Metropolitan Hilarion (his secular name is Grigory Alfeyev), the Russian church’s chief spokesman on questions of schism and unity, accused the patriarch of contributing to the schism by officially “lifting” the excommunication from Ukraine’s most prominent schismatic church leader — the defrocked former bishop Mikhail Denisenko. That clergyman stands to gain most from the “autocephaly” promised to Poroshenko by Patriarch Bartholomew. A hierarchical Orthodox Church is considered to have autocephalous status, as its highest bishop does not report to any higher-ranking bishop. Ukrainian President Petro Poroshenko has stated that for Ukraine to be granted autocephaly from Istanbul, this would mean a complete “reformatting” of the country’s religious status quo and the severing of all links to Orthodox Russia and its “demons.”. Most likely, the new “united” church won’t be headed by the UOC MP’s Metropolitan, but by Mikhail Denisenko, who was excommunicated by both the UOC MP and the Russian church back in 1997 and with whom real Orthodox priests can only serve against their will and against the church’s internal rules.

Constantinople’s first dangerous moves

On October 11, 2018, the Constantinople Patriarchate made its first step towards granting autocephaly by repealing its own decision of 1686 that gave the Moscow Patriarch primacy over the Kiev-based Metropolitan. This 17th-century decision reflected the political reality of the merger between the states of Russia and Ukraine and established some order in the matters of church administration. After the collapse of the Soviet Union in 1991, Moscow gave the Ukrainian church complete independence in financial and administrative matters, but the two churches retained their cherished “spiritual unity.” “Constantinople’s decision is aimed at destroying that unity,” the ROC’s Patriarch Kirill explained. “We can’t accept it. That is why our Holy Synod made the decision to end eucharistic communication with the Constantinople Patriarchate.”

How Moscow “excommunicated” Bartholomew

The end of eucharistic communication means that the priests of the two patriarchates (based in Moscow and Istanbul) won’t be able to hold church services together. It will be maintained as long as the threat of autocephaly continues. The Western mainstream media, however, interpreted this decision by the Russian church as a unilateral aggressive act. The NYT and the British tabloid press wrote that it simply reveals Putin’s “desperation” at not being able to keep Ukraine’s religious life under control.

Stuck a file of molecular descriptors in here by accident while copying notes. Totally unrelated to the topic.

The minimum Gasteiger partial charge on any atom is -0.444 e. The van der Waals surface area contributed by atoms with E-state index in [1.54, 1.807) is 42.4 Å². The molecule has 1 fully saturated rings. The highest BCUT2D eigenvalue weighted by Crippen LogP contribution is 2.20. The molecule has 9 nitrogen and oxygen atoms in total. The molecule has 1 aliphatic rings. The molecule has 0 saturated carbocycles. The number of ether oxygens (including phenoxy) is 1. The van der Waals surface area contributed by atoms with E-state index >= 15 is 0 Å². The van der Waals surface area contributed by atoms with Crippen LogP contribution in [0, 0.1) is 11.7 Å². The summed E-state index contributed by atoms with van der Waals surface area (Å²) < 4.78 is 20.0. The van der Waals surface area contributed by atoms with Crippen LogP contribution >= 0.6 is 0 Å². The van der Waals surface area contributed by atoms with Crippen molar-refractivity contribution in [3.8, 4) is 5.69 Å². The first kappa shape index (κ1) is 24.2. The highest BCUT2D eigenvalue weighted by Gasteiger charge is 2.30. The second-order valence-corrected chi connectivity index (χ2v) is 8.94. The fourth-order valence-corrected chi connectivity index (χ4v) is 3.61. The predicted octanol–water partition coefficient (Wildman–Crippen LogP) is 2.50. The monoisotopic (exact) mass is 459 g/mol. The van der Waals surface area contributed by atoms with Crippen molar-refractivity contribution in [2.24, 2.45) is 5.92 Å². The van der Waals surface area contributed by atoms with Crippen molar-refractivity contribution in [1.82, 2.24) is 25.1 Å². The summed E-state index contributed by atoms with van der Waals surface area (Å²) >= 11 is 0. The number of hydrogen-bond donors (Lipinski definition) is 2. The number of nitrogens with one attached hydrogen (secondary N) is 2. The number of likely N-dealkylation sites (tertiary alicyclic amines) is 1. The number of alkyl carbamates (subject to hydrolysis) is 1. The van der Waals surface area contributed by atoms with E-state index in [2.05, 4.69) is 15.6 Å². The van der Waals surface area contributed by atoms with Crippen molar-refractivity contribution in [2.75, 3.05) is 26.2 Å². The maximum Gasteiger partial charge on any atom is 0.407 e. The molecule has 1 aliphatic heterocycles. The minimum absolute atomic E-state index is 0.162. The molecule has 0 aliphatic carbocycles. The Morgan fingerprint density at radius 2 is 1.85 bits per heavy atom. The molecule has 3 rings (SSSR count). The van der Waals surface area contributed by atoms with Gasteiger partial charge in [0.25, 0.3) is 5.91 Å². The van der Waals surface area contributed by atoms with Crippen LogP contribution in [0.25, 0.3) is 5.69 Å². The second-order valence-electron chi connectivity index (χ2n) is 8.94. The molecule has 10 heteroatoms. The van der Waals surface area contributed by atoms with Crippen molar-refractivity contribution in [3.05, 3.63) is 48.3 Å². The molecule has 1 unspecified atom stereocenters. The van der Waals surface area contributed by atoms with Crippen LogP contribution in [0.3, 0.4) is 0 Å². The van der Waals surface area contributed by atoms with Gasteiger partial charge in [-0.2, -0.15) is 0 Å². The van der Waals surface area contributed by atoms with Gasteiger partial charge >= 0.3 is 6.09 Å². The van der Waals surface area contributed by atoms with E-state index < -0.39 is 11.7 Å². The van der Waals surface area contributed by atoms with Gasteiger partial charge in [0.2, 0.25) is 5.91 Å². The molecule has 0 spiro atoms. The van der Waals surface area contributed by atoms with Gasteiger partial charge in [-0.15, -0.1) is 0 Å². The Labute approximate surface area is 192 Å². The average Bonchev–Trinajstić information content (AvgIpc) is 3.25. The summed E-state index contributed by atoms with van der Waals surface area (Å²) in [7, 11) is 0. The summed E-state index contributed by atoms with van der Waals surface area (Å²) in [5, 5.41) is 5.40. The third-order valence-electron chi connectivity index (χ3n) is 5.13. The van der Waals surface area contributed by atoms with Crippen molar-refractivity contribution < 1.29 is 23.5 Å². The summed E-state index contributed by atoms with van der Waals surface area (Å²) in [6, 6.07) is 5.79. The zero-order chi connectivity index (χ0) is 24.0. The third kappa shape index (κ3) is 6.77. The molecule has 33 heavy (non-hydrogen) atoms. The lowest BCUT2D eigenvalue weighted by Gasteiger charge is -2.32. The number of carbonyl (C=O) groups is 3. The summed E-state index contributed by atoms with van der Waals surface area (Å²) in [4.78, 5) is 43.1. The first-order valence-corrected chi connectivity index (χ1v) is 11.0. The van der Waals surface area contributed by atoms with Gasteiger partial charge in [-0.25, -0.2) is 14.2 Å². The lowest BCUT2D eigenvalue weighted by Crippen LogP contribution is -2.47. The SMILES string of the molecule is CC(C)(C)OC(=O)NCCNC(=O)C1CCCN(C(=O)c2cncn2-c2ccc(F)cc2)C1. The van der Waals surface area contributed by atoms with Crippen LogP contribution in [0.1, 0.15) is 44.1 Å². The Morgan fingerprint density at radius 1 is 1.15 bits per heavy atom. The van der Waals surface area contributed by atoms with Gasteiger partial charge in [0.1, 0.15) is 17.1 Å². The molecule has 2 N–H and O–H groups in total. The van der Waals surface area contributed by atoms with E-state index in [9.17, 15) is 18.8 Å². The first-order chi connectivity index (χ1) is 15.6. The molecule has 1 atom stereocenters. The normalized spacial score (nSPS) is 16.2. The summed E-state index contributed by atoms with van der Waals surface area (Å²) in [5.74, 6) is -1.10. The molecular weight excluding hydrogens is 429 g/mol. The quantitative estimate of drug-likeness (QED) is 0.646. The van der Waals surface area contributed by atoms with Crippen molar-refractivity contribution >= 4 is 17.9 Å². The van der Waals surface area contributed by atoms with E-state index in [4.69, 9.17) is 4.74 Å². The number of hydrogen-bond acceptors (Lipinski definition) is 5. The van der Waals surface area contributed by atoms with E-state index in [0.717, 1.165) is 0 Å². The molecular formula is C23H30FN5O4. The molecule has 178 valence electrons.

However, Patriarch Bartholomew seems undeterred by the protests from the Russian faithful and the majority of Ukraine’s believers. Bartholomew said in a recent statement that Russia should just follow the example of Constantinople, which once granted autocephaly to the churches of the Balkan nations. Bartholomew’s ambassadors in Kiev do not shy away from communicating with the self-declared “Patriarch” Filaret (Mikhail Denisenko’s adopted religious name from back when he was the UOC MP’s Metropolitan prior to his excommunication in 1997). For true Orthodox believers, any communication with Denisenko has been forbidden since 1992, the year when he founded his own so-called Ukrainian Orthodox Church of the Kiev Patriarchate (UOC-KP). Unfortunately, Denisenko enjoys the full support of Ukrainian President Poroshenko, and recently the US State Department began encouraging Denisenko, by giving its full support to Ukraine’s autocephaly.

The lifting of Denisenko’s excommunication by Patriarch Bartholomew in Istanbul both upset and embittered the Orthodox believers in both Ukraine and Moscow, since Denisenko was excommunicated by a joint decision of the Russian church and the UOC MP in 1997, after a five-year wait for his return to the fold of the mother church. So, by undoing that decision, Constantinople has interfered in the canonical territory of both the Ukrainian and the Russian churches.

The UOC-MP protested, accusing not only Patriarch Bartholomew, but also the Ukrainian state of interfering in the church’s affairs. “We are being forced to get involved in politics. The politicians do not want Christ to run our church; they want to do it themselves,” said Metropolitan Onufriy (Onuphrius), the head of the UOC-MP, in an interview with PravMir, an Orthodox website. “Since the collapse of the Soviet Union in 1991, the Ukrainian Orthodox Church of the Moscow Patriarchate has been independent. Our church did not ask for autocephaly, because we already have independence. We have our own Synod (church council) and our own church court. Decisions are made by a congress of bishops and priests from all over Ukraine. We have financial and administrative independence, so autocephaly for us will be a limitation, not an expansion of our rights.”

Poroshenko’s premature jubilation

Meanwhile, Ukrainian President Poroshenko did not conceal his jubilation about Constantinople’s moves. “This is a victory of good over evil, light over darkness,” Poroshenko said when the news about the lifting of Denisenko’s excomnmunication came from Istanbul in early October.